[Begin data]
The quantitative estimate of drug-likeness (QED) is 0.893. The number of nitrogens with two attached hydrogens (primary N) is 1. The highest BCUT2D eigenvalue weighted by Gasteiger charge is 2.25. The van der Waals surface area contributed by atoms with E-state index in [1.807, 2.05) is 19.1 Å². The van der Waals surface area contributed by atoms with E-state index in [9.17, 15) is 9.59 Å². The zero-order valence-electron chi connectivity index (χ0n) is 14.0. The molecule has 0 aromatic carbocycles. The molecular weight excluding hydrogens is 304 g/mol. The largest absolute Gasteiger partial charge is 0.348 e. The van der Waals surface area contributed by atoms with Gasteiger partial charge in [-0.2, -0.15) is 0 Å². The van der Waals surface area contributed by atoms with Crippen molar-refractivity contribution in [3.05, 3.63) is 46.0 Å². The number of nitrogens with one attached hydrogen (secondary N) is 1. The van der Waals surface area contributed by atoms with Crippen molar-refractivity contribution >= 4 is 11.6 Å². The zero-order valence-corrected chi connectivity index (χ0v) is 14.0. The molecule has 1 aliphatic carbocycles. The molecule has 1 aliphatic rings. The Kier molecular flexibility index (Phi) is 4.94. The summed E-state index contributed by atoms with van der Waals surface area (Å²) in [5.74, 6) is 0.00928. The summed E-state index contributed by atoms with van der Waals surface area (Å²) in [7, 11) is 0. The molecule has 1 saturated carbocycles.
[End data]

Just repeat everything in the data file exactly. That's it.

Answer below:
The quantitative estimate of drug-likeness (QED) is 0.893. The number of nitrogens with two attached hydrogens (primary N) is 1. The highest BCUT2D eigenvalue weighted by Gasteiger charge is 2.25. The van der Waals surface area contributed by atoms with E-state index in [1.807, 2.05) is 19.1 Å². The van der Waals surface area contributed by atoms with E-state index in [9.17, 15) is 9.59 Å². The zero-order valence-electron chi connectivity index (χ0n) is 14.0. The molecule has 0 aromatic carbocycles. The molecular weight excluding hydrogens is 304 g/mol. The largest absolute Gasteiger partial charge is 0.348 e. The van der Waals surface area contributed by atoms with Gasteiger partial charge in [-0.2, -0.15) is 0 Å². The van der Waals surface area contributed by atoms with Crippen molar-refractivity contribution in [3.05, 3.63) is 46.0 Å². The number of nitrogens with one attached hydrogen (secondary N) is 1. The van der Waals surface area contributed by atoms with Crippen molar-refractivity contribution >= 4 is 11.6 Å². The zero-order valence-corrected chi connectivity index (χ0v) is 14.0. The molecule has 1 aliphatic carbocycles. The molecule has 1 aliphatic rings. The Kier molecular flexibility index (Phi) is 4.94. The summed E-state index contributed by atoms with van der Waals surface area (Å²) in [5.74, 6) is 0.00928. The summed E-state index contributed by atoms with van der Waals surface area (Å²) in [7, 11) is 0. The molecule has 1 saturated carbocycles.